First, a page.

We’re now at the Agave Gulch FamCamp at Tucson’s Davis Monthan Air Force Base, where we spent nearly three months last winter. We got here yesterday afternoon and it’s cold: 25 degrees last night and projected to go below freezing tonight. Day time temps are in the forties. Last night Jim disconnected our water before we we went to bed so the hose wouldn’t freeze. We also left the cupboards below the bathroom and kitchen sink open so warmer air could reach the pipes. No problems so far.
We’d spent Monday through Friday morning at Organ Pipe National Monument north of tiny Lukeville, AZ and just five miles north of the Mexican border. It’s a stunningly beautiful place almost lush with palo verde and mesquite trees, saguaro cactus, all sorts of chollas cactus, bottle brush plants and of course, organ pipe cactus. Every vista looked like it should be the cover of a national park brochure.
We could get Verizon cell coverage at the park, but there was not enough oomph in our router to hook up to the internet (hence our conversation with the border guard in our last post). So here is some info about our stay at the lovely Organ Pipe Cactus National Park:
The campground has 200 well-maintained campsites, a great visitors’ center, and hiking and driving trails but only about 30 rigs were there. The camping fee is only $12 a night, or just $6 a night with a senior pass if you are 62 or older (and I celebrated my 62nd birthday by buying one during our stay.) A photo display at the visitor’s center said during the 20 years from 1970 through 1990 the campground was full with lines of campers waiting to get in. A park volunteer told us that now, however, people have some concerns about the US-Mexican border and the most common question he’s asked by people calling for information is “Is the park safe?” His answer is “yes” if you just use some common sense: Lock your vehicle, be aware of surroundings, don’t hike alone, report anything suspicious. Per the park brochure “Organ Pipe Cactus shares 33 miles of international border with Mexico, which presents challenges and concerns. Your safety is your responsibility.”
I felt pretty safe. The Border Patrol seemed to be everywhere, including in the campground. Then, when we drove from Organ Pipe to Tucson, it seemed like every third vehicle was a Border Patrol car. We went through two Border Patrol stops on the way to Tucson; one of the agents told us he was from Fairview, Utah; the other kiddingly asked if our dog was an American citizen. Jim says he thinks they try to get you talking to get a feel for your actual citizenship and general demeanor.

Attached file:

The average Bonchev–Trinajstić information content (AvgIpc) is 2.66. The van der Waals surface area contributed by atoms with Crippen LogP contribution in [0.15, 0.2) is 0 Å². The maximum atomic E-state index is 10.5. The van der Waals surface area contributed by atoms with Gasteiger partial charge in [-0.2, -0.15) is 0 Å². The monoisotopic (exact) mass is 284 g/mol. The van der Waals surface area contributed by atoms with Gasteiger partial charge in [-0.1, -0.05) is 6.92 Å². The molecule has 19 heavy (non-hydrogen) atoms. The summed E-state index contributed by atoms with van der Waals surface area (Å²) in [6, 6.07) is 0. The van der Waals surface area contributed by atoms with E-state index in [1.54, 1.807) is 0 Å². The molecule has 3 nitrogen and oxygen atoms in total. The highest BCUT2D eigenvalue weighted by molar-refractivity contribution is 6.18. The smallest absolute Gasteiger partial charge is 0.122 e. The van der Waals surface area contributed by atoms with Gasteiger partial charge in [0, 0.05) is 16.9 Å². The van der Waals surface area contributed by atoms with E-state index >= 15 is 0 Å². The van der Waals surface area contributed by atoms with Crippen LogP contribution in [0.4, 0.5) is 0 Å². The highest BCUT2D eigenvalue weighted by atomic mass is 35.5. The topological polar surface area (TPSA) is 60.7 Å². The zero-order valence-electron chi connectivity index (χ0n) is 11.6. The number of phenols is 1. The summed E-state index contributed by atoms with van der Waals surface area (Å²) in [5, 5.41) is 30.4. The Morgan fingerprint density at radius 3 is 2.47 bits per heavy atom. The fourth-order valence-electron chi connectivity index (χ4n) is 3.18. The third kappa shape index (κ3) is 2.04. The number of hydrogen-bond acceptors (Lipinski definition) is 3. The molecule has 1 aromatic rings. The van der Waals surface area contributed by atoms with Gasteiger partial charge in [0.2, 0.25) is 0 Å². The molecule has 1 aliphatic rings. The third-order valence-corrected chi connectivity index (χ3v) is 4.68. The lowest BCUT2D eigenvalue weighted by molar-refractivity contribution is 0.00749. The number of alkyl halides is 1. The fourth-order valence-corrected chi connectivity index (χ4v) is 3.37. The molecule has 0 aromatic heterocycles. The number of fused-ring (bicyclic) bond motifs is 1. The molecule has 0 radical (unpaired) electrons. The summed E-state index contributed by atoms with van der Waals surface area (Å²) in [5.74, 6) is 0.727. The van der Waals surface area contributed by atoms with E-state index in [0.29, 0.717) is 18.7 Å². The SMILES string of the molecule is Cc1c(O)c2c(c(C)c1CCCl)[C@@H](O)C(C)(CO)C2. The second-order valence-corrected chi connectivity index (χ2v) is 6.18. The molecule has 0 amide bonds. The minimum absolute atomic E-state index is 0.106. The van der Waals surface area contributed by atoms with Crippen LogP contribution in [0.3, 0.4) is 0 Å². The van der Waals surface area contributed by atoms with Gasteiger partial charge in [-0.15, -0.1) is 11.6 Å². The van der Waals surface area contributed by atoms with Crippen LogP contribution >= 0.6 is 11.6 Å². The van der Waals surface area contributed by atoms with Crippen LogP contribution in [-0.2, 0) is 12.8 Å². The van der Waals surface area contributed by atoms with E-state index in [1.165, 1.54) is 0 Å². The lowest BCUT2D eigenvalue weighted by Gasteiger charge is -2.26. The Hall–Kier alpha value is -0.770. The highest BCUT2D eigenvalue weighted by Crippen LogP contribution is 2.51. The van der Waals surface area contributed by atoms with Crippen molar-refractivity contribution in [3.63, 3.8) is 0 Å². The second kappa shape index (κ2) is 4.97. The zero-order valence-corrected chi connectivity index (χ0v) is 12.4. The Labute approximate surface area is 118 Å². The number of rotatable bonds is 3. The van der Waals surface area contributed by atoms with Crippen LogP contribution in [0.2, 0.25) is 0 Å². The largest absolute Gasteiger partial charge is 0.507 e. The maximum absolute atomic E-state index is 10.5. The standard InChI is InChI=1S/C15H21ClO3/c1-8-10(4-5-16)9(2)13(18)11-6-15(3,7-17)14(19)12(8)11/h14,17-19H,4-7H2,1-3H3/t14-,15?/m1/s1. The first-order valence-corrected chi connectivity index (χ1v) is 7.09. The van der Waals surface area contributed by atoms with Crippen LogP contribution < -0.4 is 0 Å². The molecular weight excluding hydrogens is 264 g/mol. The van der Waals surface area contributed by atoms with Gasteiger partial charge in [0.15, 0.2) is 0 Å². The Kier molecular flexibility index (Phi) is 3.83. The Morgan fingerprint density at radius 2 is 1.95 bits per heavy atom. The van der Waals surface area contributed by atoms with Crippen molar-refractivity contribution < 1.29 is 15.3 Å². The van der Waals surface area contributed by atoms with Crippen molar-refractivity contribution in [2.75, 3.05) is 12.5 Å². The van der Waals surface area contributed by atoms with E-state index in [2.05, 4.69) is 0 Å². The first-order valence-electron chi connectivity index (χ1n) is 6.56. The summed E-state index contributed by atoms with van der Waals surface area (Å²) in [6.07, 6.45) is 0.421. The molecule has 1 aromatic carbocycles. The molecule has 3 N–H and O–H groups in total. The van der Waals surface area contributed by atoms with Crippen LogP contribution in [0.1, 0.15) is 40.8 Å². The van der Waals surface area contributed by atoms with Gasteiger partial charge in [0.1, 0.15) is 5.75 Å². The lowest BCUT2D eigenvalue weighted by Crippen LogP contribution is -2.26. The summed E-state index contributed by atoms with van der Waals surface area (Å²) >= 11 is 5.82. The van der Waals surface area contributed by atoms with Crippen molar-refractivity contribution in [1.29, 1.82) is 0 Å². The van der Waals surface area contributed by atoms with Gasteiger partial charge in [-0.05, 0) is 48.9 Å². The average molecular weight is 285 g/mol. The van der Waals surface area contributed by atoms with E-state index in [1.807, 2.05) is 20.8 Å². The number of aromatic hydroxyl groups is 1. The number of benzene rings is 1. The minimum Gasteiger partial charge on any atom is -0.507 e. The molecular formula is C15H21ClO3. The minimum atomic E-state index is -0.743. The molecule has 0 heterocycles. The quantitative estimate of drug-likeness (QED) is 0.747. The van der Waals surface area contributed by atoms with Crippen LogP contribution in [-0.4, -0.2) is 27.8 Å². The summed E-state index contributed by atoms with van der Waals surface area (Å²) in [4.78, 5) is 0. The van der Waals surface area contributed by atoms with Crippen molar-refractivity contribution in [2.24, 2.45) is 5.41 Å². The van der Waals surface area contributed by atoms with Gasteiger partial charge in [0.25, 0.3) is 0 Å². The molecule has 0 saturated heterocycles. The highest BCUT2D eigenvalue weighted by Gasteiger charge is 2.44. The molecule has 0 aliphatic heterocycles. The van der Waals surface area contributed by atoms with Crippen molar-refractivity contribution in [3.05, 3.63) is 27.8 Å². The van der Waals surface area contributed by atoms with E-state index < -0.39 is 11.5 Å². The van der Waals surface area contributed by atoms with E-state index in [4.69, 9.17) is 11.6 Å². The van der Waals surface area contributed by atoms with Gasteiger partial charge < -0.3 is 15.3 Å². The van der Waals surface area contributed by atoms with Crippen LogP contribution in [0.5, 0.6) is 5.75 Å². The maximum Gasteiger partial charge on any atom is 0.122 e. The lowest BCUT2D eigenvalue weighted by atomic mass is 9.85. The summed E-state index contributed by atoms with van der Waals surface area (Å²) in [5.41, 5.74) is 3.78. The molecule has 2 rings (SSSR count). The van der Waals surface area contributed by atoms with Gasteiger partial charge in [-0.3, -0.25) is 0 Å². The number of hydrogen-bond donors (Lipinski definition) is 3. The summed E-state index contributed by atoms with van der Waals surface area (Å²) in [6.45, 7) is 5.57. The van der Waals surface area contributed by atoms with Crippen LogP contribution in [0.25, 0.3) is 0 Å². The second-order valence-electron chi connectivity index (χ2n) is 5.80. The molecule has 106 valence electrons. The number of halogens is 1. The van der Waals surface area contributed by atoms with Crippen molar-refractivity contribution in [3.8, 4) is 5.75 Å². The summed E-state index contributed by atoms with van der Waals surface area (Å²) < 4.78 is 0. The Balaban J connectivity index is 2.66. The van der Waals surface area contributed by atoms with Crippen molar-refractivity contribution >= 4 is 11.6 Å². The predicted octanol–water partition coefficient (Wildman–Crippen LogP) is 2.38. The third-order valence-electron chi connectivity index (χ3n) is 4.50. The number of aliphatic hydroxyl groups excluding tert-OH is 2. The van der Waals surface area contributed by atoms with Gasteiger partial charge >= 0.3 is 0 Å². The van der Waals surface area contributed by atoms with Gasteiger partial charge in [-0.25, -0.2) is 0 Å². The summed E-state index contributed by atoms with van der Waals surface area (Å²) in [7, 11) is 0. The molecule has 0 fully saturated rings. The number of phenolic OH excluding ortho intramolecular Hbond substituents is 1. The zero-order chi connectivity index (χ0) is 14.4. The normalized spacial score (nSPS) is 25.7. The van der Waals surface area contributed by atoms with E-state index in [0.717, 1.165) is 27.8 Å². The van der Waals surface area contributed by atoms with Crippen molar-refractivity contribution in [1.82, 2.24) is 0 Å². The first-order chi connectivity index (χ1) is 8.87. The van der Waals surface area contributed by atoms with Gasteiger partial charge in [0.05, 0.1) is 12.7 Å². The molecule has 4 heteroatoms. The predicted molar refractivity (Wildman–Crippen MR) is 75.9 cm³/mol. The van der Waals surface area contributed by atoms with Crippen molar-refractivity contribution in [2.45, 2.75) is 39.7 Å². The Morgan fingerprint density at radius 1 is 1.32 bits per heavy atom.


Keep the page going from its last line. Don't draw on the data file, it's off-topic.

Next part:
But back to Organ Pipe National Monument: We did four hikes and took a car trip on the 21-mile Ajo Mountain Drive that winded and dipped through a primitive area of Cactus Pipe Cactus National Monument. The drive has 18 stops that correspond to numbers in a guidebook. If you didn’t know anything about the desert you could take this drive and come away with a basic knowledge of the Sonoran Desert.
At one of the stops we met two women who told us they’d conducted research about crested cactus used to create a book available at the visitors center. They were out checking the crested cactus -- also called cristates -- and told us about a couple of good ones. Near the end of the drive we also saw three Border Patrol cars pulled off to the side of the road and figured they’d gotten a tip about something or someone. So we just kind of cruised by our last stop. Nevertheless, the drive was supposed to take two hours; with all the stopping reading and picture taking we did, it took us about four hours.
At the campsite we met Jim and Heather of Golden, British Columbia, who invited us over for wine and beer. Jim worked in accounting and forestry and Heather was a teacher; they also taught skiing and ran a white water rafting tour business. They were very fun. Heather and I talked a bit about the border issues -- she said she saw someone walking through the campground in jeans and a gray hoodie with the hood pulled up around the face, and thought that someone actually could come into the campground and break into a motor home. Later she realized the gray-hoodie wearer was me.
|Our campsite at Organ Cactus National Monument.|
|In 1937 Franklin Roosevelt set aside a representative sample of the Sonoran Desert and named it after a cactus found here: Organ Pipe Cactus National Monument. Stands of Organ Pipe Cactus can be seen going up this hill.|
|A view from the campground.|
|Sunset our first night at Organ Pipe Cactus National Monument, as seen from our rig.|
|One hiking view...|
|Plus a cholla section that stuck to Bev's boot. They are sometimes called "jumping cholla" because it does not take much contact to get them to stick.|
|View of the campground from a hike we took at sunset.|
|An organ pipe cactus with a crest, which is an anomaly that for some reason causes the cactus arm to spread out like a hand.|
|A close up of the crest.|
|Bev in front of another crested organ pipe cactus. Organ pipe cactus can live as long as 150 years . Average height at maturity is 15 feet.|
|This is the lush Alamo Canyon at Organ Pipe Cactus National Monument.|
|Jim taking photos at Alamo Canyon.|